To understand why multiple personalities are so powerful, let’s back up for a moment and recall what makes economies so innovative. While it helps if the economy is filled with creative entrepreneurs, the fundamental mechanism behind the economy’s genius is not the genius of individuals but the selective forces which enable some entrepreneurs to thrive and others to wither away. Selective forces of this broad kind underlie not just the entrepreneurial world, but also the sciences and the arts.

Scientific communities, for example, chug inexorably forward with discoveries, but this progress occurs by virtue of there being so many independently digging scientists in a community that eventually some scientists strike gold, even if sometimes only serendipitously. Whether entrepreneurial, scientific or artistic, communities can be creative even if a vast majority of their members fail to ever achieve something innovative.

This is where multiple personalities change the game. Whereas individuals were traditionally members of just one community, and risky ventures such as entrepreneurship, science and the arts could get only one roll of the dice, in the age of Social Web 2.0 people can split themselves into multiple selves inhabiting multiple communities. Although too much splitting will dilute the attention that can be given to the distinct personalities and thereby lower the chance that at least one personality succeeds in its alotted realm, with a small number of personalities one may be able to increase the chances that at least one of the personalities succeeds. For example, with two personalities taking their respective shots within two distinct communities, the “owner” of those personalities may have raised the probability that at least one personality succeeds by nearly a factor two (although a factor greater than one is all one would need to justify splitting into two personalities).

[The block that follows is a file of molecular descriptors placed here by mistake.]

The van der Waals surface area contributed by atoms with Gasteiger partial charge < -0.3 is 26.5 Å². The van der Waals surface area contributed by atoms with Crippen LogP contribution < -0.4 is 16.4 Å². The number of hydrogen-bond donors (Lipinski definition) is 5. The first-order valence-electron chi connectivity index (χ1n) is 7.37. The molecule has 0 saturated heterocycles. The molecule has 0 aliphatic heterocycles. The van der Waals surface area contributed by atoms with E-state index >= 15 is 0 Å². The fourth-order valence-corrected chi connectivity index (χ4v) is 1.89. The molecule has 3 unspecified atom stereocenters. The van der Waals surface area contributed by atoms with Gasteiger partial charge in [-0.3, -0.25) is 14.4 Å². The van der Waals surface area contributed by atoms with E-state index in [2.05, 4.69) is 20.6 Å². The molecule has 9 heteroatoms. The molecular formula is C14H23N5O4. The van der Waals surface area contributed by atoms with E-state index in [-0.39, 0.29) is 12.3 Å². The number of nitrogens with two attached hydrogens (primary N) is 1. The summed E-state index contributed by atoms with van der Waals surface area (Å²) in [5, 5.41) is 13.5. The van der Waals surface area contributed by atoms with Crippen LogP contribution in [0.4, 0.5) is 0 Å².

With multiple personalities in hand, people can choose to take up creative endeavors they would not have been willing to enter into outside of social media because the risks of failure were too high. Multiple personalities can lower these risks.

One of the greatest underappreciated benefits of social media, then, may be that it brings a greater percentage of the world into creative enterprises they would not otherwise have considered.

This, I submit, is good.

~~~

This first appeared Feb 22, 2010 at Science 2.0.

Mark Changizi is Director of Human Cognition at 2AI, and the author of The Vision Revolution (Benbella Books) and the upcoming book Harnessed: How Language and Music Mimicked Nature and Transformed Ape to Man (Benbella Books). He is working on his fourth book at the moment, tentatively titled Making Faces, about emotions and facial expressions.